Work

by Jack Mottram, a freelance writer based in Glasgow · About · Contact · Feed

Mark Chavez-Dawson

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Who is Mark Chavez-Dawson? Visitors to this, his first solo outing in Scotland, will have trouble working out where this artist begins and his cast of alter-egos end, and could be forgiven for wondering if ‘Mark Chavez-Dawson’ is yet another, ad­mit­tedly thinly-veiled, alter-ego of one Mark Dawson, artist.

Chavez-Dawson is the guiding hand behind two char­ac­ters - the Gallery Guard and Robin-Nature Bold - and the creator of a third, Deacon Brodie-Morgannwy, a character performed by Glasgow-based artist Jean-Pierre Lapeyre (a name which may or may not be a pseudonym for someone else).

With a confusing cast of personae in place, Chavez-Dawson weaves further fictions. According to an excerpt from the artist’s notebook, the name of Robin Nature-Bold was revealed to him in a waking dream, which featured Andy Kauffman, Andy Warhol and Peter Sellers engaged in a rather unsavoury sex ritual, watched over by Janis Joplin and Valerie Solanis. Robin Nature-Bold’s per­for­m­ance piece, Whatever You See Are Your Own Demons, They’re Not Coming From Me!, is based on the unlikely tale of one Deacon Brodie, a squatter in Anthony Burgess’ attic who lived on a diet of egg whites and played his Casio keyboard in­ces­s­antly, dis­rupt­ing already tense ne­go­ti­a­tions between the author and Stanley Kubrick over the filming of A Clockwork Orange.

With this anecdote in mind, and having procured a Casiotone 101 keyboard from a later tenant of Burgess’ lodgings, ‘Nature-Bold’ enacted a ritu­al­ist­ic per­for­m­ance intended to ‘invoke the frequency of Brodie’. This took the form of ‘Nature-Bold’, a shaman or voodoo priest dressed head-to-toe in white, bashed out im­pro­vised melodies on his keyboard, to a tune based on repeat viewings of a scene in the 1932 film ad­apt­a­tion of Stevenson’s Jekyll & Hyde. While he performed, candles were lit, and egg whites scrambled. The detritus of this pseudo-magickal event remains in the gallery, the keyboard bound up in white fun fur, Nature-Bold’s white pinstripe jacket and leather gloves, ‘Love’ and ‘Hate’ painted on the knuckles, are suspended on lines of wire, stretched out to form the Christ-like pose of a tri­um­phant musician leaving the stage.

The Museum Guard, meanwhile, carried a rather gaudy gilt frame around Edinburgh, stopping off at galleries, where he offered re­p­res­ent­at­ives of each the chance to sign the frame and inscribe it with the name of their favourite work of art. Silent throug­hout his journey, ne­go­ti­a­tions were handled by Deacon Brodie-Morgannwy and the frame now hangs on the Embassy’s wall, enclosing a video pro­jec­tion of the journey-per­for­m­ance.

Of all the pop culture icons, seminal texts, artistic practices and invented rituals that Chavez-Dawson folds together in his arcane per­for­m­ances and con­vo­luted back­st­or­ies, one name leaps out: Andy Kauffman. The late (or living, depending on who you ask) comedian’s outre cast of alter-egos - the foul-mouthed club comic Tony Clifton, Kauffman the mis­o­gyn­ist champion of inter-gender wrestling, Kauffman the naif, feeding his audience milk and cookies - are not precise matches for Chavez-Dawson’s merry band, but the present­a­tion of suspect facts and fleshed-out fictions as two sides of the same coin, true or false according to the in­clin­a­tions of the audience, is Kauffman to a tee. And, like Kauffman, Chavez-Dawson is either very funny or deeply in­fur­i­at­ing (again, depending on who you ask). In­fur­i­at­ing because his work shrugs off questions that it is almost always worth asking of art: What does it mean? Is it any good? It is im­pos­s­ible to tell whether Chavez-Dawson is serious, or even half-serious, in his bid to link the art venues of Edinburgh by taking a psy­cho­geo­graph­ic tour of them, or if, in hiding behind the Museum Guard persona, he taking the mick out of the sort of artist who makes this sort of work. The more ritu­al­ist­ic, and more obviously hokey, efforts of Robin Nature-Bold are similarly evasive. The audience, caught up in the serious business of Nature-Bold’s musical attempt to summon the spirit of a fiction, can easily be forgiven for taking the events unfolding before them at face value, stifling giggles perhaps, but engaged non­eth­e­less. This might be the response Chavez-Dawson as Nature-Bold is aiming for, flagging up the wil­l­ing­ness of the con­tem­por­ary art co­gno­s­centi to leave any skeptical tend­en­cies at the gallery door. Or he might be engaging in an ‘honest’ in­vest­ig­a­tion of the effects of adopting a persona on his practice, or using that persona to bind together disparate cultural tropes, or he might just be having enormous fun at his own, and our expense.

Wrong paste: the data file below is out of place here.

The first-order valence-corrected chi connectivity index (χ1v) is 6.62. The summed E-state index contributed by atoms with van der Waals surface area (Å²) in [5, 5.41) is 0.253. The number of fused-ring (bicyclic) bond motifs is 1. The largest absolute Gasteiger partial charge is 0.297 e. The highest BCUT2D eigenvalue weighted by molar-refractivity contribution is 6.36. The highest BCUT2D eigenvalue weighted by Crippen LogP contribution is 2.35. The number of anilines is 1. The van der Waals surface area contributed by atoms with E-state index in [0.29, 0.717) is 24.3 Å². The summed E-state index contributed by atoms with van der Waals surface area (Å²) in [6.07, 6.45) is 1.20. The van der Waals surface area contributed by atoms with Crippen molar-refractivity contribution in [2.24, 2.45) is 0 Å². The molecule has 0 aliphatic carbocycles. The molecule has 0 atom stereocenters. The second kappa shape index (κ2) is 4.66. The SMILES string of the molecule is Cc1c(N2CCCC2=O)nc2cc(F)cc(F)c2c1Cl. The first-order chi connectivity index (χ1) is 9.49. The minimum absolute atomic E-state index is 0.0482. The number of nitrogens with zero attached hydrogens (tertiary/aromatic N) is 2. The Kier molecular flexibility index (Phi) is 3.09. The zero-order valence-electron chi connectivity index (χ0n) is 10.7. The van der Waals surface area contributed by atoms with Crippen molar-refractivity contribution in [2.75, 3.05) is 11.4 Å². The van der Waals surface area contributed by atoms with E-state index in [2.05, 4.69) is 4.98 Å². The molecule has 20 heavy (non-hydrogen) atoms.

This un­cer­tainty, the im­pos­s­ib­il­ity of settling on a single in­ter­pret­a­tion of Chavez-Dawson’s mult-layered working method, let alone the work he makes, is likely to split gallery-goers into two camps. Some will be put off by his per­man­ently raised eyebrow, and others will be willing to join in and enjoy the joke, whichever punch-line they pick. I’m keeping a foot in both camps: Chavez-Dawson, if that is his real name, is amusing, confusing and in­fur­i­at­ing, all at the same time. Whether this is a good thing or not remains open to question.

This review was first published in The Herald on February 1st, 2008.